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Hillsborough-northern judicial district

No. 99-276




May 9, 2001

Moquin & Daley, P.A., of Manchester (Martin R. Jenkins on the brief, and Terrence J. Daley orally), for the plaintiff.

Getman, Stacey, Tamposi, Schulthess & Steere, P.A., of Bedford (John A. Curran and Jill A. DeMello on the brief, and Mr. Curran orally), for the defendant.


BROCK, C.J. The plaintiff, K. Noreen Goffin, appeals from an order of the Superior Court (Barry, J.) dismissing her action against the defendant, Christian E. Tofte, on the basis of res judicata. We reverse and remand.

The relevant facts follow. In 1995, Tofte, a home construction and remodeling contractor, sued Goffin in small claims court for failure to pay the full contract price for work he performed on her house. Goffin removed the action to superior court and counterclaimed. She alleged that Tofte’s work was incomplete, he failed to perform this work in a good and workmanlike manner, and these defects caused significant economic damage. After a bench trial, Goffin prevailed and was awarded more than $33,000 in damages. Soon thereafter, Tofte filed for bankruptcy.

In 1998, Goffin filed a negligence action against Tofte. She alleged that in May 1995, while Tofte was working on her home, he caused her to step into the construction area where she fell and injured herself. According to Goffin, Tofte’s negligent management of the construction area caused her injuries.

Tofte successfully moved to dismiss on the grounds of res judicata. The trial court ruled that because the 1998 negligence claim arose out of the same factual transaction as the 1995 breach of contract action, it should have been brought at the same time.

On appeal, Goffin first asserts that she may bring her action because her tort claim is separate and distinct from her previous contract claims.

"We review motions to dismiss to determine if the plaintiff’s allegations are reasonably susceptible of a construction that would permit recovery." Langlois v. Pomerleau, 143 N.H. 456, 460 (1999) (quotation omitted). We assume the truth of all well-pleaded facts alleged by the plaintiff, construing all inferences in the light most favorable to the plaintiff. See Bohan v. Ritzo, 141 N.H. 210, 213 (1996).

If a defendant files a counterclaim in an action, a second action initiated by the defendant may be precluded on the basis of res judicata if it arises out of the same factual transaction as the counterclaim in the prior suit. See Scheele v. Village District, 122 N.H. 1015, 1019-20 (1982). Tofte asserts that the trial court properly dismissed Goffin’s negligence claim because it arises from the same factual transaction as her counterclaims. We disagree.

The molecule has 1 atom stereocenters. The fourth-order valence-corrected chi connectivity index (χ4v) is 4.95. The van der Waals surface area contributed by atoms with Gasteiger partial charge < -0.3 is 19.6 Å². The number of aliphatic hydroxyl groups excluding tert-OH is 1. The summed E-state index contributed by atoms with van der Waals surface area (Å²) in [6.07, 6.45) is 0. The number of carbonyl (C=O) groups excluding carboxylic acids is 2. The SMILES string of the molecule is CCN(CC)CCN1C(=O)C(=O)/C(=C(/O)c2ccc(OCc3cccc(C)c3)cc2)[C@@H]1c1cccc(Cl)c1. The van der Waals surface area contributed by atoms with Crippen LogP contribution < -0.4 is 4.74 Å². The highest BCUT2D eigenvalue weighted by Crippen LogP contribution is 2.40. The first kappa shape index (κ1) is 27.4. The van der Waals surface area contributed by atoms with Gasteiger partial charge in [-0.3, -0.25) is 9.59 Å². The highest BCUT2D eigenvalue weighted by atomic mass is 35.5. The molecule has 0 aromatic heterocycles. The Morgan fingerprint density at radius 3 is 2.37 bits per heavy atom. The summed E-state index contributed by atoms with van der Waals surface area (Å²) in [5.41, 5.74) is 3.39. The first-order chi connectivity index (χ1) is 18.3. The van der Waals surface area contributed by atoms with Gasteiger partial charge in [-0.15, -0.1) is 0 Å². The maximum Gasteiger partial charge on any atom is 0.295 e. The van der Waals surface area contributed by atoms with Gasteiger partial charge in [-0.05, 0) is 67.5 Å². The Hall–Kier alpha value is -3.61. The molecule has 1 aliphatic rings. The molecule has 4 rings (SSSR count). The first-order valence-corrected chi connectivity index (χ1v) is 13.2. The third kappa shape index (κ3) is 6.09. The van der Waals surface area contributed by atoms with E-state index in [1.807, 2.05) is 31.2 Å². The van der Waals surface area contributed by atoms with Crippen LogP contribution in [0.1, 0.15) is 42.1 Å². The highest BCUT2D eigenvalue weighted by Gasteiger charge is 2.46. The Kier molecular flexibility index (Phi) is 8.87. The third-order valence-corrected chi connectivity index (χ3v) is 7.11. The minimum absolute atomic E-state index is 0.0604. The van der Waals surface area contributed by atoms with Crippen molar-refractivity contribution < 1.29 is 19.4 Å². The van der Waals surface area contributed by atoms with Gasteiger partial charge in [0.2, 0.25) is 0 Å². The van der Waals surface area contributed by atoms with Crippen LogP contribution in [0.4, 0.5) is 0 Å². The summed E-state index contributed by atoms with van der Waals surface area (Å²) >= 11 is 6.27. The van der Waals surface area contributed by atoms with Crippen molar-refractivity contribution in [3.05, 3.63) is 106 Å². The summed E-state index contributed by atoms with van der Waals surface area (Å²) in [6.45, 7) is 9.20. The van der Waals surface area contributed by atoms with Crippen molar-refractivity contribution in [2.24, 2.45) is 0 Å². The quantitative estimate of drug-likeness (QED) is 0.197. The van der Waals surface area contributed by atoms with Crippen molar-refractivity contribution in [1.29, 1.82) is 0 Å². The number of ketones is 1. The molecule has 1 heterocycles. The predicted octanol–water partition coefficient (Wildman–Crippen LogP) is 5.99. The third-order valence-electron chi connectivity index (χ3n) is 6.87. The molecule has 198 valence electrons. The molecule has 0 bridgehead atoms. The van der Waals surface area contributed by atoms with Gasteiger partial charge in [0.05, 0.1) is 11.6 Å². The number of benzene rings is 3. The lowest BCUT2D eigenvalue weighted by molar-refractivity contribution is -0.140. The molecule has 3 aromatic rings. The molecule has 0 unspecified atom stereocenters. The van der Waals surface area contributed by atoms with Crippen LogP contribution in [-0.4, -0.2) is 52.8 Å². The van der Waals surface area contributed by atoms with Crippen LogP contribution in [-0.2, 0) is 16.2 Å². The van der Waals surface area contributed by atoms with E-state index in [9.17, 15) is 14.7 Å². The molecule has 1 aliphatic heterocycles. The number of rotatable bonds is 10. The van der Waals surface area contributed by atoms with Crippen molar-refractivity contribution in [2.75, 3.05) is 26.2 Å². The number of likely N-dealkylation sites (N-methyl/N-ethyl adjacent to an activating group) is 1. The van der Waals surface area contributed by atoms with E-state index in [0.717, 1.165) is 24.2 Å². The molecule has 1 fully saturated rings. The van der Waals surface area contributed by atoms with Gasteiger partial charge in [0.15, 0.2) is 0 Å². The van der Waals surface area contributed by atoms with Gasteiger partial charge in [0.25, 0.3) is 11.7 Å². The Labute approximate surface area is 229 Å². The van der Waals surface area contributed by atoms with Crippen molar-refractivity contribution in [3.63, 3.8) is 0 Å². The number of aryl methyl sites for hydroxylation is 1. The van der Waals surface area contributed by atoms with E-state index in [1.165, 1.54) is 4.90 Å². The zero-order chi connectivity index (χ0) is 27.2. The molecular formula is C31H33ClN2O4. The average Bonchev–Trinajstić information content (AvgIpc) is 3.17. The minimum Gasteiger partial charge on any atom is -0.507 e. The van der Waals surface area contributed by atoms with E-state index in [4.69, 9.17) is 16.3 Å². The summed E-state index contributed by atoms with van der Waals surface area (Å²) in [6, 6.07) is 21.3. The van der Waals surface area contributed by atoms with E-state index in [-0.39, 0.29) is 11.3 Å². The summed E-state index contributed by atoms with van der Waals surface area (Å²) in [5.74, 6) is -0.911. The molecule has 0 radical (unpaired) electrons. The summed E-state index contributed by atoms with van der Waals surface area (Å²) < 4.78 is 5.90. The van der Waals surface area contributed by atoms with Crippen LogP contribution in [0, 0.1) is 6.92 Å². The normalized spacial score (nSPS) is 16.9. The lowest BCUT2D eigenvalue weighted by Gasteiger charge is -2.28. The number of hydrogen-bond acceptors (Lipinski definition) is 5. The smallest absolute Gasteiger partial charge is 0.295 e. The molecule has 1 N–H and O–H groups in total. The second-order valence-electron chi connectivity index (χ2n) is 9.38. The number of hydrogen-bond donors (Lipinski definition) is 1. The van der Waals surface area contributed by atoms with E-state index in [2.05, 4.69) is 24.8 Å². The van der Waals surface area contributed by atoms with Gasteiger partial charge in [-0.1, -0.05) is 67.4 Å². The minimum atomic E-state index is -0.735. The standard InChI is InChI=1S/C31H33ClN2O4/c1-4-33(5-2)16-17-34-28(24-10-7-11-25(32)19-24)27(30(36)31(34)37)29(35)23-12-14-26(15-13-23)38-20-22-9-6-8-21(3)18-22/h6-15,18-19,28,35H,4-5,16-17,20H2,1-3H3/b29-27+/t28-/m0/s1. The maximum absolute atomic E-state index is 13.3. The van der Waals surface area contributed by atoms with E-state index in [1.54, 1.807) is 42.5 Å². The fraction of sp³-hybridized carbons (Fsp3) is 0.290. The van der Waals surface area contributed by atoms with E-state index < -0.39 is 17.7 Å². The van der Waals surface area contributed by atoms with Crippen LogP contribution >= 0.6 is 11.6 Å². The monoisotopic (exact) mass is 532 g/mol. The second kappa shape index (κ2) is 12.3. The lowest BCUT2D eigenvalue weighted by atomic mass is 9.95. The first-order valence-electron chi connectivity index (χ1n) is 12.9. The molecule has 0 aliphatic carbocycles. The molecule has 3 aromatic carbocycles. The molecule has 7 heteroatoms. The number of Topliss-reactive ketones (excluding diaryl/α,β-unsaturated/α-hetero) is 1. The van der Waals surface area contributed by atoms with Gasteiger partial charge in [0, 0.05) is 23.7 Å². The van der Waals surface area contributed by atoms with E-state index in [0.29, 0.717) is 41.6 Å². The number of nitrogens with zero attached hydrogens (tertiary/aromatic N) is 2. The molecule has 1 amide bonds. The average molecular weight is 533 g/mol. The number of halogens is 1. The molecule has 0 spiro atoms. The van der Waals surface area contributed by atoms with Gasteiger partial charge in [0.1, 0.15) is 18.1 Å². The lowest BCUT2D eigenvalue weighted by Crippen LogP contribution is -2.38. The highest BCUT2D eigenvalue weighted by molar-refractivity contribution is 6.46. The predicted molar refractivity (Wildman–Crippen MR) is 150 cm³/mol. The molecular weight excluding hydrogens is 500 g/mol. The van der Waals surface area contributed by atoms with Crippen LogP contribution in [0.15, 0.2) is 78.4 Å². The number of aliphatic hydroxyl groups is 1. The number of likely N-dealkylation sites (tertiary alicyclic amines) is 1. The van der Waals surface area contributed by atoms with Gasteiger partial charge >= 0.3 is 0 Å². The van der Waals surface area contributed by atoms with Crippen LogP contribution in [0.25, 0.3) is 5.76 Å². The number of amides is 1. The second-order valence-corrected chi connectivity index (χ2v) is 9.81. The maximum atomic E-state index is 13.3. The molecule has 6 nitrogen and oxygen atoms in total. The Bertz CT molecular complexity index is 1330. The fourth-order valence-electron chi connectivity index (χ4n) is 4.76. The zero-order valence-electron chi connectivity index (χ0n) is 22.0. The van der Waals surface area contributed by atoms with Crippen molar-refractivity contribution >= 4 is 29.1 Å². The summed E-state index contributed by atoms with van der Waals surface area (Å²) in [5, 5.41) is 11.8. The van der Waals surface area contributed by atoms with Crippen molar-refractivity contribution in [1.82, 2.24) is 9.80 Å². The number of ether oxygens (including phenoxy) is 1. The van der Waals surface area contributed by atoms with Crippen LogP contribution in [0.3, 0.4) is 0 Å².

"Under res judicata, a final judgment by a court of competent jurisdiction is conclusive upon the parties in a subsequent litigation involving the same cause of action." West Gate Village Assoc. v. Dubois, 145 N.H. __, __, 761 A.2d 1066, 1069 (2000) (quotation omitted). Thus, "[o]ur inquiry, when determining whether res judicata bars a subsequent action, is whether the second action constitutes a different cause of action from the first." Shepard v. Town of Westmoreland, 130 N.H. 542, 544 (1988). We have defined a "cause of action" as "all theories on which relief could be claimed on the basis of the factual transaction in question." Eastern Marine Const. Corp. v. First Southern Leasing, 129 N.H. 270, 275 (1987). Thus, "once a party has exercised the right to recover based upon a particular factual transaction, that party is barred from seeking further recovery, even though the type of remedy or theory of relief may be different." Radkay v. Confalone, 133 N.H. 294, 298 (1990).

Because Goffin’s current action is based on a factual transaction distinguishable from her counterclaims, it constitutes a different cause of action. Goffin’s counterclaims arose from her contractual relationship with Tofte in the remodeling of her house. As a result, the facts relevant to the previous claims involved the parties’ mutual promises concerning their construction contract and whether those promises had been fulfilled. The factual transaction at issue here, however, involves Tofte’s alleged negligent contact with Goffin while he was working on her house and her physical injuries stemming from that contact. These facts did not form a basis for Goffin’s counterclaims. Because her negligence claim does not flow from the same factual transaction as her counterclaims, she may bring it in a separate action. Cf. Boucher v. Bailey, 117 N.H. 590, 592 (1977).

In light of this ruling, we need not address Goffin’s remaining argument. We have reviewed Tofte’s remaining arguments and find them to be without merit and warranting no further discussion. See Vogel v. Vogel, 137 N.H. 321, 322 (1993).

Reversed and remanded.

HORTON, J., sat for oral argument but retired prior to the final vote; BRODERICK, NADEAU and DALIANIS, JJ., concurred.